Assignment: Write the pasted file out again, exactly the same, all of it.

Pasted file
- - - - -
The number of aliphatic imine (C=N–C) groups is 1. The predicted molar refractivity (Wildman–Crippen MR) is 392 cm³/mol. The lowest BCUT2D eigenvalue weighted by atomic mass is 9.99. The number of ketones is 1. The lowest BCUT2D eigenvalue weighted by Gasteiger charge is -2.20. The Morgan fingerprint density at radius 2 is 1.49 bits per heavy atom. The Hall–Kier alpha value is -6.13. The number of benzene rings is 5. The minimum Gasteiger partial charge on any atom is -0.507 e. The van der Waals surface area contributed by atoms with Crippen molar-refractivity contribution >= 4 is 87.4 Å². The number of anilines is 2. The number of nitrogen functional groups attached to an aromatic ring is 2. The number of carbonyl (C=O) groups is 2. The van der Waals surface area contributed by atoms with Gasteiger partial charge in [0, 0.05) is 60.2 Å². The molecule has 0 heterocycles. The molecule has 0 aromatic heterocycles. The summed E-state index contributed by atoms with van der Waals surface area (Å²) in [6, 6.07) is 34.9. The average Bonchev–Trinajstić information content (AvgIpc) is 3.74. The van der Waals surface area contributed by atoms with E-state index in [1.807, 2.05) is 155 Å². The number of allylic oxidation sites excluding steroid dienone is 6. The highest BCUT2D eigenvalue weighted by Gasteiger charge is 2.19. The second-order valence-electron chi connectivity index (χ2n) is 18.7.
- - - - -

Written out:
The number of aliphatic imine (C=N–C) groups is 1. The predicted molar refractivity (Wildman–Crippen MR) is 392 cm³/mol. The lowest BCUT2D eigenvalue weighted by atomic mass is 9.99. The number of ketones is 1. The lowest BCUT2D eigenvalue weighted by Gasteiger charge is -2.20. The Morgan fingerprint density at radius 2 is 1.49 bits per heavy atom. The Hall–Kier alpha value is -6.13. The number of benzene rings is 5. The minimum Gasteiger partial charge on any atom is -0.507 e. The van der Waals surface area contributed by atoms with Crippen molar-refractivity contribution >= 4 is 87.4 Å². The number of anilines is 2. The number of nitrogen functional groups attached to an aromatic ring is 2. The number of carbonyl (C=O) groups is 2. The van der Waals surface area contributed by atoms with Gasteiger partial charge in [0, 0.05) is 60.2 Å². The molecule has 0 heterocycles. The molecule has 0 aromatic heterocycles. The summed E-state index contributed by atoms with van der Waals surface area (Å²) in [6, 6.07) is 34.9. The average Bonchev–Trinajstić information content (AvgIpc) is 3.74. The van der Waals surface area contributed by atoms with E-state index in [1.807, 2.05) is 155 Å². The number of allylic oxidation sites excluding steroid dienone is 6. The highest BCUT2D eigenvalue weighted by Gasteiger charge is 2.19. The second-order valence-electron chi connectivity index (χ2n) is 18.7.